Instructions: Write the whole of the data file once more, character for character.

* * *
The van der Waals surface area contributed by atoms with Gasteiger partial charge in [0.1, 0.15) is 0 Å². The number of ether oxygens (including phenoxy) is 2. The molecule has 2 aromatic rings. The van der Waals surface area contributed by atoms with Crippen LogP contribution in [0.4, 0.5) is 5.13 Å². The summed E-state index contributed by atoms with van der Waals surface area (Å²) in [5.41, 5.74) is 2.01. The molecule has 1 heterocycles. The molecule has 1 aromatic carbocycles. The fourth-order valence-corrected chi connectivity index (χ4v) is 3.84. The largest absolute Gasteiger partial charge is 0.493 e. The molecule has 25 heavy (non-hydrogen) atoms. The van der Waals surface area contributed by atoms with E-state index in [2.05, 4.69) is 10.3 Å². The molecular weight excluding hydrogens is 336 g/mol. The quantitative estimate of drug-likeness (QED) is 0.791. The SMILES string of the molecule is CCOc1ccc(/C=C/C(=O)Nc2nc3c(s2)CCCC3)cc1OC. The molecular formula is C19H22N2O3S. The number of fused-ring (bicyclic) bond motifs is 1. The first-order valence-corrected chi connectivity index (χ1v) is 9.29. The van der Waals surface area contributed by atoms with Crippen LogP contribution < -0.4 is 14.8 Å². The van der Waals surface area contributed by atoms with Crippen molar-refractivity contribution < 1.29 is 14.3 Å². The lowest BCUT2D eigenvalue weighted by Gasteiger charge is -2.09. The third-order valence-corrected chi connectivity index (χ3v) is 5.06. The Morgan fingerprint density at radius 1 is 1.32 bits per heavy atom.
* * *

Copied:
The van der Waals surface area contributed by atoms with Gasteiger partial charge in [0.1, 0.15) is 0 Å². The number of ether oxygens (including phenoxy) is 2. The molecule has 2 aromatic rings. The van der Waals surface area contributed by atoms with Crippen LogP contribution in [0.4, 0.5) is 5.13 Å². The summed E-state index contributed by atoms with van der Waals surface area (Å²) in [5.41, 5.74) is 2.01. The molecule has 1 heterocycles. The molecule has 1 aromatic carbocycles. The fourth-order valence-corrected chi connectivity index (χ4v) is 3.84. The largest absolute Gasteiger partial charge is 0.493 e. The molecule has 25 heavy (non-hydrogen) atoms. The van der Waals surface area contributed by atoms with E-state index in [2.05, 4.69) is 10.3 Å². The molecular weight excluding hydrogens is 336 g/mol. The quantitative estimate of drug-likeness (QED) is 0.791. The SMILES string of the molecule is CCOc1ccc(/C=C/C(=O)Nc2nc3c(s2)CCCC3)cc1OC. The molecular formula is C19H22N2O3S. The number of fused-ring (bicyclic) bond motifs is 1. The first-order valence-corrected chi connectivity index (χ1v) is 9.29. The van der Waals surface area contributed by atoms with Crippen LogP contribution < -0.4 is 14.8 Å². The van der Waals surface area contributed by atoms with Crippen molar-refractivity contribution < 1.29 is 14.3 Å². The lowest BCUT2D eigenvalue weighted by Gasteiger charge is -2.09. The third-order valence-corrected chi connectivity index (χ3v) is 5.06. The Morgan fingerprint density at radius 1 is 1.32 bits per heavy atom.